Midwest Client Partner
I often found myself asking this question as an operator after going through an audit. Prior to the audit, I would find myself focusing on whatever my weak points were from the previous audit and did not necessarily focus on the audit in its entirety. Inevitably, I would improve in one area, but another area would drop off. When we think about what makes a good audit, we need to look at the different parts of the audit, but understand we need to maintain focus on the audit as a whole. A lot of the parts go hand in hand with the overall review. So what can you do to increase your overall audit performance?
Having documentation organized and readily available is one of the biggest areas facilities tend to hit a home run, or completely miss the mark. When documentation is unorganized or not readily available, it tends to carry over into other areas of the audit as well. For example, when skills tests do not go as well as they should, I ask to see the in-service training documentation. In most instances, the in-service training documentation is lacking or missing, and attendance is not managed as well as it should be. This one issue then has a negative effect on two areas of the review; skills and documentation.
When an auditor arrives, they will set everything up based on your EAP. If you consistently practice an unresponsive pullout, with the equipment already available at the side of the pool, staff may be confused when the auditor asks you to leave the equipment where it is commonly stored during the skill review. We want to see how staff reacts in the most realistic way possible. It does not make sense to bring the equipment to the rescue ahead of time, as this won’t happen in a real scenario.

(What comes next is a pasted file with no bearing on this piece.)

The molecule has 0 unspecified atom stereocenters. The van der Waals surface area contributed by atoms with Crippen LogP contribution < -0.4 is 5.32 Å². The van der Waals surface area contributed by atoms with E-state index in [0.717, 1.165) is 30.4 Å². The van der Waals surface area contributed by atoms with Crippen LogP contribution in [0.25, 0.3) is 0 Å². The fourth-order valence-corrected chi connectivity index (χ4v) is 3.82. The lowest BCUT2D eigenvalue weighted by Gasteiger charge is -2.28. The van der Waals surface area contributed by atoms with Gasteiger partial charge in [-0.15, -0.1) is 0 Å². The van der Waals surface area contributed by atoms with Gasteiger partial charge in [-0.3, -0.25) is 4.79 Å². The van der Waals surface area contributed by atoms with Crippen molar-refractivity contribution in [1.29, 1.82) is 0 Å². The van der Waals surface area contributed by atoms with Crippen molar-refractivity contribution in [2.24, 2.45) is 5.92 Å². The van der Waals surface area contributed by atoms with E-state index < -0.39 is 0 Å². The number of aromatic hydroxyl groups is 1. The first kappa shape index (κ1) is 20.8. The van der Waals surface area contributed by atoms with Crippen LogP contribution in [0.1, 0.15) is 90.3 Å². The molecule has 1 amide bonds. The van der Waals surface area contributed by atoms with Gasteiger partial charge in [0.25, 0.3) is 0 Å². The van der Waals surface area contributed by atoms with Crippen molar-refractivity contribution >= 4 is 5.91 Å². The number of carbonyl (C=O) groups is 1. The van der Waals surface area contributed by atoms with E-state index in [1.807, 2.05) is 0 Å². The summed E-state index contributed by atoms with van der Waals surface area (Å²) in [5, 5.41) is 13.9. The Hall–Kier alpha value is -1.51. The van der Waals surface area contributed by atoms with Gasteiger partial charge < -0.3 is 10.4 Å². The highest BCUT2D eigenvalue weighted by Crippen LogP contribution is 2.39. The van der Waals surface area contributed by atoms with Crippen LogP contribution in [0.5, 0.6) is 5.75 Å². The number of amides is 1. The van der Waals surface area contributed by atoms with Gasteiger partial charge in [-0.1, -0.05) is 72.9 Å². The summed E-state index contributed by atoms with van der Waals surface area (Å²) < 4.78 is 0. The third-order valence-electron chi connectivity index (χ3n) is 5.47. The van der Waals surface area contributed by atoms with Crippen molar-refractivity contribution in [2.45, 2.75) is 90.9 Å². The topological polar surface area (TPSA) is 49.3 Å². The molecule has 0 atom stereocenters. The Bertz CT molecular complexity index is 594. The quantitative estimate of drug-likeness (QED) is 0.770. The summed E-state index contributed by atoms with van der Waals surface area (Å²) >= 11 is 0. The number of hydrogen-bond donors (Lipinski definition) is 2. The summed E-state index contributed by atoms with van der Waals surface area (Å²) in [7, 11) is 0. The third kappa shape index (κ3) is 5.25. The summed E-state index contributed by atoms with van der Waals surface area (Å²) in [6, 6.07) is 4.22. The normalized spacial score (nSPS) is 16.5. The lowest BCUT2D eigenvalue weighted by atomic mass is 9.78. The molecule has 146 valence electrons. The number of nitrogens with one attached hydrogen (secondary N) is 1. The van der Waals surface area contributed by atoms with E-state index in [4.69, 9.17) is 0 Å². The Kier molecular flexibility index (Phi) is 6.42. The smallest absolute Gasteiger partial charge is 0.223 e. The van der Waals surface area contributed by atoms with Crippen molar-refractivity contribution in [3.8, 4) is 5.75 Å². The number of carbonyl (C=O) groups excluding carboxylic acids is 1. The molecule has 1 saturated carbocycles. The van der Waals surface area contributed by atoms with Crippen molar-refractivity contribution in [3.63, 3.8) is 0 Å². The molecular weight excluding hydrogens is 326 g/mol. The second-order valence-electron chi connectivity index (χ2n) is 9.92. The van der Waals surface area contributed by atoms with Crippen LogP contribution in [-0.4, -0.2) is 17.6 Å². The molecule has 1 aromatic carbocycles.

I cannot reiterate this enough. When we look at audit performance and what factor has the most impact, every auditor will tell you the same thing. When supervisor performance requires improvement, lifeguard observations more than likely do as well. Having a supervisor on deck who is actively assisting staff and providing direct feedback to staff as they are scanning is one of the best ways to improve your overall audit performance. This is a two for one, as when you increase your supervisor performance, you will undoubtedly improve the lifeguard’s on-stand performance as well. A facility’s overall risk prevention can only be as good as the lifeguard observations. Therefore, having an engaged supervisor visible on deck and ensuring lifeguards are doing a good job is an excellent way to establish a 5-star level every time!
Communicate with the auditor prior to skills tests if you think your team may do something unique or out of place. Auditors have a vast knowledge of aquatics and risk management but none of us have seen everything there is to see. Explain why you do what you do, and how it still meets the objective, so the auditor can evaluate the objective is being satisfied.
Having a trainer AED that does not work is a sure-fire way to negatively impact performance. Staff need to be able to practice with an AED that will provide realistic prompts and it should match the facility’s AED to make the training as accurate as possible. Think about all your equipment and how it might need to be used in real life. Do your backboard straps perform the way they should? Do you have manikins that should provide feedback for depth and rate, but the batteries need replacing? Do your lifeguard umbrellas provide shade, or are they wind torn and barely functional? All these little things can add up and be the difference between a 4 or 5 star audit to something lower.
Following just a few of these steps can definitely improve your overall audit performance, but if you are looking for that consistent 5-star level, I would encourage you to go through all of these steps in addition to everything else you are already doing. A 5-star audit is obtainable but not easy. Remember that auditors are there to help your facility become better and to also observe all the great things you are already doing. Be sure to spend time with your auditor to get a better understanding of what standards need some additional work, and how to go about achieving those standards. Auditors are encouraged to provide suggestions, but that does not necessarily mean that is the only way to achieve the standard. Bring up alternative ideas with the auditor if you do not think their suggestions will work for your facility. Train hard, stay safe and good luck!